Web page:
An adult dog that pulls and barks on his leash can be frustrating and difficult to handle. Often the barking is due to social inadequacy, frustration or a mixture of both.
If socialization is not carried out properly from puppyhood a dog can develop fear based problems. The worried dog will become anxious or agitated very quickly. Either as a form of defense or simply because he doesn’t know what else to do, this can result in your dog barking.
Dogs learn a lot about the world in the first few months of their lives. If this crucial time is not utilized properly a dog can become socially awkward at best and terrified of things in the worst case. Some dogs in shelters and rescue care have missed out on this social learning and can be difficult to rehome because of it.
Dog barking can seem random and unprovoked, but it is not. The dog that has worked himself up to a barking frenzy has gone through a range of feelings before arriving at the option to bark. The behavior may be established and need lots of work, but it can be improved.
If you have an adult dog barking on the end of a leash you must first work out the stimulus. What is the trigger to your dog barking? If it seems to be everything do not despair the behavior can be modified it will just take consistency.
There are steps that you can take to teach your dog that barking is not the best option.
Find the trigger
Take your dog into a very quiet area with little stimulus and simply watch him. He should hopefully appear quite relaxed. Observe his behavior and reward the relaxation with treats and gently praise his quietness. Then simply wait, and watch your dog whilst he looks around until something appears that may start your dog barking.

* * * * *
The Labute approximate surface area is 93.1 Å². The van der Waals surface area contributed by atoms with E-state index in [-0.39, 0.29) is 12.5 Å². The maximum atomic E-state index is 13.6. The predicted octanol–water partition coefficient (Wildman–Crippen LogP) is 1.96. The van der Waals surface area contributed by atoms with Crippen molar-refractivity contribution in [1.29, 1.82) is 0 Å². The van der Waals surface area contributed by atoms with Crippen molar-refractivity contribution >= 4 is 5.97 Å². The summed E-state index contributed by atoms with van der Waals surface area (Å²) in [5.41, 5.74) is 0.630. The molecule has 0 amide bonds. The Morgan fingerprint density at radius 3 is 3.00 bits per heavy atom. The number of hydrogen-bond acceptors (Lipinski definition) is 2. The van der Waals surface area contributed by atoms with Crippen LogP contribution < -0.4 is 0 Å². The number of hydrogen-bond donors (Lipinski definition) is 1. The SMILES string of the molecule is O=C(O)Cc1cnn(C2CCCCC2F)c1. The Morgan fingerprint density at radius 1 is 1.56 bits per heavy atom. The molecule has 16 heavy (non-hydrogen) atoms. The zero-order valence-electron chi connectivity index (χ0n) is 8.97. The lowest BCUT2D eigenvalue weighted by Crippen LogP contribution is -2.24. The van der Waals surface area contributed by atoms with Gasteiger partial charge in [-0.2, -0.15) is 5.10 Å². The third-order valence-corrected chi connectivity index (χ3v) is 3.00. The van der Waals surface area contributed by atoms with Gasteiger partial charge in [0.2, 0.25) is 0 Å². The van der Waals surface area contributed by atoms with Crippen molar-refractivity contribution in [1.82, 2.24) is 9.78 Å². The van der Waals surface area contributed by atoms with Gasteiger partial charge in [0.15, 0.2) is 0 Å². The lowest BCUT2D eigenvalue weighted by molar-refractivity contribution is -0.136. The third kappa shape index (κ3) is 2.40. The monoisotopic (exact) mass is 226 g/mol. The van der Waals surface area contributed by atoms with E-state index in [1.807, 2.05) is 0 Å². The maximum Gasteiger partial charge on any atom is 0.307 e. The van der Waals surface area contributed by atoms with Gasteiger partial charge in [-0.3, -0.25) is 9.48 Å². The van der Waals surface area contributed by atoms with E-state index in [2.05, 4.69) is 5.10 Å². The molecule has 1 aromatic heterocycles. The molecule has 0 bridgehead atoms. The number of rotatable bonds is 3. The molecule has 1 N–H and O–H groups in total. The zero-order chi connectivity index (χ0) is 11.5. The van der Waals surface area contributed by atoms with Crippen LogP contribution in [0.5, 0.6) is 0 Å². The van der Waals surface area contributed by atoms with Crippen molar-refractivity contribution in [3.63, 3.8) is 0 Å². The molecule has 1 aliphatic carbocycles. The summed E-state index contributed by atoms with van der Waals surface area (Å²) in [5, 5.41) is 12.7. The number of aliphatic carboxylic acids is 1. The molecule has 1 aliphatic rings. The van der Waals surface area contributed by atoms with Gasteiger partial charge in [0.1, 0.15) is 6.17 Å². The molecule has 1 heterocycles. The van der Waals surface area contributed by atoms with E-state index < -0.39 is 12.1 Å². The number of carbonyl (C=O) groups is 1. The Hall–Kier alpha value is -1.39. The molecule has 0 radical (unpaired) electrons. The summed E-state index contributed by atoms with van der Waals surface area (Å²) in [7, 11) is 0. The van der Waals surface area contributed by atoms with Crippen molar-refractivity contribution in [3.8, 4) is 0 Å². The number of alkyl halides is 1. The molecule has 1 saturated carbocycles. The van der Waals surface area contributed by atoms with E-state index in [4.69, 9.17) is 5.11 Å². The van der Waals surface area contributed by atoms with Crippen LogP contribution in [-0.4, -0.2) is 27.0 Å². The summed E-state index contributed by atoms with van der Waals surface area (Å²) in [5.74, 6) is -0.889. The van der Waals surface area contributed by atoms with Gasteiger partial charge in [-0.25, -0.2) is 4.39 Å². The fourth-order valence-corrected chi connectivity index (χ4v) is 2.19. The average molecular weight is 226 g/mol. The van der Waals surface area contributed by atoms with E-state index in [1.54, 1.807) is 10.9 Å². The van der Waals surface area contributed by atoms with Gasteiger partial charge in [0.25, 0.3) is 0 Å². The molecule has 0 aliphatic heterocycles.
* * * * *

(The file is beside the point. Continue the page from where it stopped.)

It is vitally important here, that you start to recognize when your dog begins to become aroused by the stimulus. His head will lift slightly and he will focus directly on the stimulus, he will then stop responding to your voice. A low growl may follow as a prelude to your dog barking.
By this point it is too late to intervene in the behavior. You cannot train a dog that is so aroused by a trigger that he has lost complete awareness of you. So don’t try, just take him away from the situation. The point of this exercise is for you to learn where to begin the training session and to recognize your dog’s point of arousal.
There is absolutely no point to taking your dog into a situation where he feels that he needs to bark and then asking him to stop. By flooding the dog with stimulus you will be teaching him to ignore your voice and attempts to calm him.
Begin by rewarding relaxation in your dog. Watch his body language; if he is relaxed reward it.
Take him back to a quiet area and this time your task is to avoid your dog barking. So observe him carefully and continue to treat relaxed behavior. If something comes into the area that may cause a bark reaction then it is up to you to keep him relaxed with your treats and calm words. The trick here is to reinforce the behavior that you would like to establish in place of your dog barking. Do this by reward and if your dog is showing even the smallest focus on the trigger simply put more distance between you and it. Walk your dog away far enough from the trigger that he can relax.
By doing this you are teaching relaxation and with this method carried out consistently you will be able to get closer to stimulus as you progress. Vary your training treats to keep the dogs interest and always reward him for looking towards you whilst you are out. When he sees a trigger and looks directly towards you he is reassuring himself and looking for a treat. Reward with a treat and he will repeat the behavior.
Remember that dog training doesn’t always run smoothly and there will be times that you don’t catch your dog quickly enough to prevent your dog barking. If this does happen just create a distance, take a deep breath, wait for your dog to relax and start again.
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